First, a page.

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On April 10, 2014, in response to a question, Stephen Maitzen wrote: "I can't

On April 10, 2014, in response to a question, Stephen Maitzen wrote: "I can't see how there could be any law more fundamental than the law of non-contradiction (LNC)." I thought that there were entire logical systems developed in which the law of non-contradiction was assumed not to be valid, and it also seems like "real life" suggests that the law of non-contradiction does not necessarily apply to physical systems. Perhaps I am not understanding the law correctly? Is it that at most one of these statements is true? Either "P is true" or "P is not true"? or is it that at most one of theses statements is true? Either "P is true" or "~P is true"? In physics, if you take filters that polarize light, and place two at right angles to each other, no light gets through. Yet if you take a third filter at a 45 degree angle to the first two, and insert it between the two existing filters, then some light gets through. Based on this experiment, it seems like the law of non-contradiction cannot be true in...

Because the present questioner refers to my reply to Question 5536, I'll chime in here to clarify what I said there.

My point was about the fundamentality of LNC. I wrote, "I can't see how there could be any law more fundamental than the law of non-contradiction (LNC)." I gave the following reason: "Let F be any such law. If the claim 'F is more fundamental than LNC' is meaningful (and it may not be), then it conflicts with the claim 'F isn't more fundamental than LNC' -- but that reasoning, of course, depends on LNC." So that's why no law could be more fundamental than LNC, because LNC would need to be true before (in the sense of logical priority) the claim that some other law is more fundamental would even make sense.

If someone can make sense of the claim that some law is more fundamental than LNC, I'm all ears.

I won't address the issue about physics, but yes: There are plenty of logical systems that allow for the possibility of true contradictions. For the most part, these are motivated by various sorts of paradoxes, such as the liar paradox (which has to do with truth) or the Sorities paradox (vagueness) or Russell's paradox (set theory). But there can be, and have been, deeper motivations, connected with questions about the limitations of human thought, and even Buddhist notions about the nature of ultimate reality. If you're interested in that sort of issue, have a look at Graham Priest's book In Contradiction or his more recent book Towards Non-Being , which is on a slightly different but related topic. I'll add that my own view is that contradictions cannot be true and that, even if they could, that would not help us solve the sorts of paradoxes I mentioned. But that doesn't mean such views aren't worth taking seriously. I could be wrong!!!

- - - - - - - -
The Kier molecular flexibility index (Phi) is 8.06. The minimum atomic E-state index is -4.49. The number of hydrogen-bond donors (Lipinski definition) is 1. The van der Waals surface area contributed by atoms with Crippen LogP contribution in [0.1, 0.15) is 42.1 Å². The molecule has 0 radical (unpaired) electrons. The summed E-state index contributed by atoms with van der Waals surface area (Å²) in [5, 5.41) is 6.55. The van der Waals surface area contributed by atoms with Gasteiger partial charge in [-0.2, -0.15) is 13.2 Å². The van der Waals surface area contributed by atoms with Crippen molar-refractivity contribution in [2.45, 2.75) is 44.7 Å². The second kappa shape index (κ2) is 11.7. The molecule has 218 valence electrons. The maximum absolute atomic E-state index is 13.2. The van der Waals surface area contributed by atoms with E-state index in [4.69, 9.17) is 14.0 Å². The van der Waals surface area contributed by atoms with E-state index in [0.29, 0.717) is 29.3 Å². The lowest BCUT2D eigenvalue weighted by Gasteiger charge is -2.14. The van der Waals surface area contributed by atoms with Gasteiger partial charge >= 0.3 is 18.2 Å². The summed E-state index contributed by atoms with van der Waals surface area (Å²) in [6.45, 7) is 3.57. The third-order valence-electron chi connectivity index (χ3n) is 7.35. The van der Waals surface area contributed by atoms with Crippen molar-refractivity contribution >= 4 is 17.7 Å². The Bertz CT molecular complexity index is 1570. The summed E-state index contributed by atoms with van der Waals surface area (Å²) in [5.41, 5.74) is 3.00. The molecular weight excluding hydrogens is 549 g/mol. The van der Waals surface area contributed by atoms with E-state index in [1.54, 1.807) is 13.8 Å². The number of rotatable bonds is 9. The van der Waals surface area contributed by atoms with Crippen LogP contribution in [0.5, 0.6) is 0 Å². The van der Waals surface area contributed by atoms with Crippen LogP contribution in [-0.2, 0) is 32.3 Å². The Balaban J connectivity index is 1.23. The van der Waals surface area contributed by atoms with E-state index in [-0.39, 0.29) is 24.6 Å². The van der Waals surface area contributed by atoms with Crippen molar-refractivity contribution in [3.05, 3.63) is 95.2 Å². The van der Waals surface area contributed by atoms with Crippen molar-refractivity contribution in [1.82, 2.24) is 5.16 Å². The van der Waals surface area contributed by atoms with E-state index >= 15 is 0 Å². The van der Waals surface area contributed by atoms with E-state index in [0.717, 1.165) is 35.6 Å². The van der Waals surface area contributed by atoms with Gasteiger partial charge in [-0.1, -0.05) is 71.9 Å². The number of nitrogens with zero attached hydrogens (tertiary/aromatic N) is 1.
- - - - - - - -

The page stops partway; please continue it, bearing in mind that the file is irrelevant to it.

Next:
Just for clarity, and not that Prof Rapaport needs me to tell him this, but it is important to distinguish the question whether contradictions can be true from the question whether one can get oneself into a situation in which one was believed . I rather suspect that we most or even all of us have contradictory beliefs of one sort or another, and that might motivate the view that classical logic is not a good theory of how we ought always to reason . But as Gilbert Harman famously pointed out, it isn't obvious that logic should be in the business of formulating norms of reasoning. Maybe what it does is simply study the notion of truth-preservation. So classical logic might be a good theory of validity, but not a good theory of how to reason, and maybe paraconsistent or relevance logics (or probabilistic analogues thereof) are better theories of the latter. For what it's worth, my own view is that Harman's point, though fundamentally correct, needs very careful handling and that, even in the...

Suppose I have never played a game of chess. If I now make the claim that I've

Suppose I have never played a game of chess. If I now make the claim that I've won all the games of chess I've ever played, is that claim true, false, or undefined? A group of friends had an argument over this, and I figured that philosophers are deeply logical thinkers that can give us the answer and also to get a proper understanding of why the answer is what it is.

It would, of course, be equally true that you've lost every game of chess you've ever played. Bad news to go with the good.

The claim is true. There is no game of chess that you have ever played and lost. That said, if you say that every game of chess you have ever played you have won, then you have said something very misleading . But that is different from saying something false. H.P. Grice started the development of a theory that would explain that difference.